Stafford: Welcome to our home, Mudstuck, Ohio, population 2

I get the GPS thing.

It’s convenient.

You turn on the smart phone, and a satellite in geosynchronous orbit above the earth shows you the equivalent of a big arrow cut into a cornfield pointing to a dot next to the words “You are here.”

Then, you just punch in where you want to go, and – for the most part -- it tells you how to get there. True, it keeps telling you and telling you, over and over, which can strain a relationship.

But, again, for the most part, it works.

For the past six months, though, it’s been useless.

I’ve been all too familiar with where I’ve been – and where I’m likely to be.

Some weeks back, Google Earth began call our house Mudstuck, Ohio, population, 2.

And so, while I’m not happy to say it, it’s a plain fact that our most interesting trip of 2020 has been to a funeral visitation.

Though a sad occasion, it gave us a chance to get out of Mudstuck and gave me a chance to do what my older brother often advised me to do when we were children: get lost.

The funeral was in Mendon, Ohio, which is in Mercer County. The visitation was in the middle of a neighborhood in a funeral home that actually looked like a home.

My wife’s Uncle Wayne had passed away at 103 in the farmhouse he grew up in with my wife’s late mother, Ruth, one of my favorite people ever. The tiny pictures of Ruth, Wayne and Ralph in the costumes of toddlers of the period made for big smiles.

And one of Wayne’s favorite projects was on display: A model of the family homestead that, as we drove by, had my wife recalling a special moment of her childhood visits: Going for a ride on the back of a neighbor’s bicycle, which was specially outfitted in a way that, in its time, may have qualified it as a contraption.

On the way back we told one another to get lost, though together.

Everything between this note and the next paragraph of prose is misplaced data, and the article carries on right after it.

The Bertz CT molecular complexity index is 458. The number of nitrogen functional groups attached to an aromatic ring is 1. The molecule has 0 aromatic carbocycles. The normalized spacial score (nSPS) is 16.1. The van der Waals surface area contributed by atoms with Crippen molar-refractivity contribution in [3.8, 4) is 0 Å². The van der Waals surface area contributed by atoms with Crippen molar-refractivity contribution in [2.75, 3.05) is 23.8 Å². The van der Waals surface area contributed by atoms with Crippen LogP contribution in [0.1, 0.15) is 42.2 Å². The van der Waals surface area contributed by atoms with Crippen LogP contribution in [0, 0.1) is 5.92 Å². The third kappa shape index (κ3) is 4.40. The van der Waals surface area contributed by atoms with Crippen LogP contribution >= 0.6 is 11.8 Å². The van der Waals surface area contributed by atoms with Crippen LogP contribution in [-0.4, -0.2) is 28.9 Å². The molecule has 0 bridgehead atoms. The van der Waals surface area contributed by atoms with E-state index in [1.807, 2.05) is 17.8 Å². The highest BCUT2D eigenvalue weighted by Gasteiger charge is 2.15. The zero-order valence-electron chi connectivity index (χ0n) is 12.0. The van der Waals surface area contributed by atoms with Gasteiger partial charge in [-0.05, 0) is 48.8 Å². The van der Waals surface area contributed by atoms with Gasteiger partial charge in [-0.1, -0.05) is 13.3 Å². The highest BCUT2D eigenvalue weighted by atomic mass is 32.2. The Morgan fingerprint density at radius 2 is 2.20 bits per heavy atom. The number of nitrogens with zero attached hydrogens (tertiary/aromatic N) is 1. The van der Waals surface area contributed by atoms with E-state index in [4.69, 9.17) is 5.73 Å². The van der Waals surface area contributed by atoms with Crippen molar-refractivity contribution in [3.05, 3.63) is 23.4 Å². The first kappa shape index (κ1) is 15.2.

It started when we passed east under the bridge at I-75 where U.S. 33 turns into State Route 33 headed for Indian Lake and Columbus.

When I failed to take the first two right turns, my wife expressed a mild consternation.

But at the third opportunity, I began to carry out a strategy we had used once before. With the sun as our guide, we tried to head enough south and east steadily enough to get back to Mudstuck.

We discovered miles of lane-and-a-half roads that required lubricant so we could make it past a series of oversize pickups heading the other way.

By and large, the roads were straight and many of them had hyphenated names that left us wondering whether we were closer to first named town no longer on the map or the second.

My favorite road name on the trip was Pasco-Montra. The mantra sound alike had me thinking about someone sitting in the lotus position above the engine housing of a John Deere tractor playing finger cymbals as the sun set.

The yellowing tops of soybean fields stretched to the horizons on each side of us, as did cornstalks that had me thinking of the NBA draft. The volume of all those crops made me wonder how high Ohio Stadium would have to rise above the Olentangy to accommodate all that will be harvested in the next two months.

The truest of the country roads turned in the middle of nowhere and suddenly took us west or north when we wanted to head east and south. And although I didn’t lose my moral compass, I did spend an inordinate amount of time reassuring myself that if I was heading west and took a left, yes, I would be going south.

Like all old people in times of change, we wondered aloud whether if Gen Zers had their smart phones taken away, they’d be aware – without assistance – of which direction is up.

While happily lost, we drove by many reminders of Ohio’s short-lived canal systems, which were run out business by the railroads. Earlier in our trip we had passed, Lake St. Marys was a reservoir for the canal. In Shelby County, we saw signs for Port Jefferson, which, like Canal Winchester in Franklin Countyis in the middle of farm land.

Near the Miami-Erie Canal Feeder Canal east of Sidney the flat land we had been traveling on gave way to a road that plunged and twisted and downward with a solid forest on the left side of the road and memorable scenery to the right.

Eventually, we spilled out on Ohio 235 just north of St. Paris. I’m mildly proud that I called the road out before we got there.

At trip’s end, I wanted to head back to the feeder canal for a closer look -- and get to know more about the canal infrastructure and history around Sidney, Piqua and the rest of the state.

And it all made me feel a little less Mudstuck.